Right of reply: Motsoaledi makes fools of us
Health Minister Aaron Motsoaledi has left serious questions about the National Health Insurance scheme unanswered, writes Chris Archer.
It is unfortunate that, instead of answering the questions posed in my comment piece "Let's talk about this revolution", Health Minister Aaron Motsoaledi has chosen to play the man and not the ball.
Serious questions have remained unanswered since the publication of the National Health Insurance green paper of August 12 2011 concerning the future of the private sector and the benefit package that consumers can expect under NHI, questions that the minister has ignored in his reply, "Physician, don't fool yourself".
The minister is correct in drawing our attention to the small size of the South African economy in relation to Britain or the United States but this serves only as a warning that consumers should not expect a comprehensive package of benefits comparable with those available in Britain's National Health Service, for example. That being so, is it not time for the minister to tell South Africans what they can expect under NHI?
South Africa is a country with a massive wealth disparity and formidable unemployment and poverty challenges. Officially there are 14.4-million registered personal taxpayers in a population of 55-million but, according to a study by Dawie Roodt and Grant Thornton, a mere 5.7-million of them carry 97% of the personal income tax burden.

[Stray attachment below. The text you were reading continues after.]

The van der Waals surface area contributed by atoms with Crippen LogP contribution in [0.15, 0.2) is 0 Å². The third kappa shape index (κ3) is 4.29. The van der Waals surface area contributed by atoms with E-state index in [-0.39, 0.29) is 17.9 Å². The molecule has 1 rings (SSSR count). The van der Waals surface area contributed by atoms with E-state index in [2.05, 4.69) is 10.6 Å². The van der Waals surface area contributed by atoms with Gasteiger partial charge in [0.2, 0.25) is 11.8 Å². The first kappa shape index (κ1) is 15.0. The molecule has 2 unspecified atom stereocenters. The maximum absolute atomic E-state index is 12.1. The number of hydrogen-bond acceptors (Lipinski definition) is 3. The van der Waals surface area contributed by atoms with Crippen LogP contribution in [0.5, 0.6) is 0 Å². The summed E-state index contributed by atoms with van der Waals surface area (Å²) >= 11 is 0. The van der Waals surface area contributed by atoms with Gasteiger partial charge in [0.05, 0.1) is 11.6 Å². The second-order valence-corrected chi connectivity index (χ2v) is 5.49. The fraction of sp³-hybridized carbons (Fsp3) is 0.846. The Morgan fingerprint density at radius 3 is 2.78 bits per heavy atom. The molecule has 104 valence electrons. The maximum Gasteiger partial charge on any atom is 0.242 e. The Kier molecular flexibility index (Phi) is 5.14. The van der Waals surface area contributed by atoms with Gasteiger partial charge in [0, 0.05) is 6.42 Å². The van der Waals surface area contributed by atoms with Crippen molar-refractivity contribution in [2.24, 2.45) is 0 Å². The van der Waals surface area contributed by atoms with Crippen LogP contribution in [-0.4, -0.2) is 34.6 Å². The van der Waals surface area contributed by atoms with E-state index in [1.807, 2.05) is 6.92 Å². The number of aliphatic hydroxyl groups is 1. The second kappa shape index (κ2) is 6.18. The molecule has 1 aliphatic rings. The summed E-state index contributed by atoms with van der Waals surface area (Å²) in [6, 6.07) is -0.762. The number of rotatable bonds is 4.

Writing in Business Day in 2009, economics professor Servaas van der Berg and healthcare actuary Heather McLeod warned: "Our fear is that the proposed NHI will fail to meet the expectations of the poor, will leave medical scheme members worse off, will be massively expensive or even completely fiscally unaffordable, and will require more doctors and nurses than are available. The danger is that it could well become a highly costly failure that will further increase frustration with service delivery."
Van der Berg and McLeod estimated that the government would require R251-billion for a basic benefit package and R334-billion for a comprehensive package.
Also writing in Business Day, Annabel Bishop of Investec noted that costs in the NHI working paper had not included the effects of inflation and that salary and wage increases would push the healthcare budget to R860-billion by 2025.
These comments appear as prescient today as they were when the articles first appeared in 2009. Given the massive fiscal challenges facing South Africa – all deservedly claiming their share of the budget – it is difficult to understand the state's determination to push ahead with such an expensive and untested option as NHI. The parlous state of our water supplies means that the health needs of our citizens could be better served by ensuring safe drinking water (said to cost an estimated R700-billion, according to a department of water affairs spokesperson interviewed on Carte Blanche).
The private sector supports many cost-effective proposals on how to make the sector more affordable to more South Africans, proposals that will assist the minister in fulfilling his constitutional obligation to improve healthcare progressively within the limits of affordability.
Our request for a constructive dialogue therefore stands.
Dr Chris Archer is the chief executive of the South African Private Practitioners' Forum.